Puffin standing by the cliff's edge

Marine Planning

We believe that co-ordinated spatial planning is essential to manage our seas under increasing pressure.

What is marine planning?

Kittiwake pair standing on rock, Isle of May National Nature reserve

Marine Planning is a tool for Governments to allocate space for different activities and uses of our seas. By developing marine plans, objectives are set to ensure national developments deliver social and economic goals while leaving enough space for nature to recover.

 

In the UK, the Marine Policy Statement was developed to provide a legal framework for marine planning to promote a sustainable marine environment, safeguarding healthy ecosystems and protecting marine species.

More than wildlife protection

Sea cliffs at The Mull of OA

Good marine planning should tackle more than wildlife protection. It should provide an approach to marine developments supporting healthy and productive ecosystems, with marine resources used sustainably, protecting our oceans and seas for generations to come. Plans should offer strategic guidance, underpinned by a clear hierarchy of government's policies ensuring the standard of Good Environmental Status (GES) is achieved.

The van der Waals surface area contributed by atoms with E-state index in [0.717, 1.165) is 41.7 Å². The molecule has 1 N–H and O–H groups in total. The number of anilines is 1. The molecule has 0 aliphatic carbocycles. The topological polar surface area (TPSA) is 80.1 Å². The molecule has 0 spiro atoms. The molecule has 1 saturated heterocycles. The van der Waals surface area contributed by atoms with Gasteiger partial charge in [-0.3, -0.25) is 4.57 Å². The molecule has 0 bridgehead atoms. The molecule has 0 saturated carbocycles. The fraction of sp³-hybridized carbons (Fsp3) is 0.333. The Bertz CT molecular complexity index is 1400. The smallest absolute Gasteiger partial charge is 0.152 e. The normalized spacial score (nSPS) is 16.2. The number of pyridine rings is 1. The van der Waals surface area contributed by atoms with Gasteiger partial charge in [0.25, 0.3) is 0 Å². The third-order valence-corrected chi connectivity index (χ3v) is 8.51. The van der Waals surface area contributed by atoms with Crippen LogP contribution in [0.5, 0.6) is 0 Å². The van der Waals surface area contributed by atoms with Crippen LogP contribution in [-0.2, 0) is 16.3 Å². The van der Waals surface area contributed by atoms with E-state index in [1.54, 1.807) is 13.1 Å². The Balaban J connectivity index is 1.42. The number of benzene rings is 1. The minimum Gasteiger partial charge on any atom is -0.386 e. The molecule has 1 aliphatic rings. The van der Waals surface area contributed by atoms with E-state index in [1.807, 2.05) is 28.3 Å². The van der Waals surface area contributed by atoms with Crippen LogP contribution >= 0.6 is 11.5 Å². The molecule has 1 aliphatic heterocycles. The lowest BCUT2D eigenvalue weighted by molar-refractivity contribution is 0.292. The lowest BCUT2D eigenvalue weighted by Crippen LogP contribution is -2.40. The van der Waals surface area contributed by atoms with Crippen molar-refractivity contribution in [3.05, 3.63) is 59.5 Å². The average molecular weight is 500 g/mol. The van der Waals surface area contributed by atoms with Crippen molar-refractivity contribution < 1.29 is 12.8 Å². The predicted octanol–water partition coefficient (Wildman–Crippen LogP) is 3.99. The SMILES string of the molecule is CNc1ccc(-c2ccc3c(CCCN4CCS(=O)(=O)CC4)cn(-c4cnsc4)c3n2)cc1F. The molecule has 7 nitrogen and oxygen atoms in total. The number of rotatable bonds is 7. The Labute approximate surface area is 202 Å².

Effective marine planning

Flock of adult little terns in flight over a bright blue sea, Winterton-on-Sea, Norfolk

An effective Marine Plan should be:

 

  • Strategic: ensuring human activities are compatible with achieving a healthy marine environment. A clear hierarchy between policies and activities must be established, with climate and nature at the top
  • Holistic: Cross-departmental action from Government is needed so all marine activities and uses are included. Nature protection, recovery and enhancement should be considered as part of each of them
  • Spatial: the plans need to identify which areas are suitable for each activity

Recent and upcoming developments

A shore windfarm with white cloudy sky and sparkling seas

In 2020 Scotland’s Sectoral Marine Plans has started to address the challenges of developing offshore wind energy while balancing the impact on the marine environment.

 

Scotland’s National Marine Plan and the English East Marine Plan, the first published in the country, were reviewed last year and declared in need of an update. This is an opportunity to define a new generation of Marine Spatial Plans.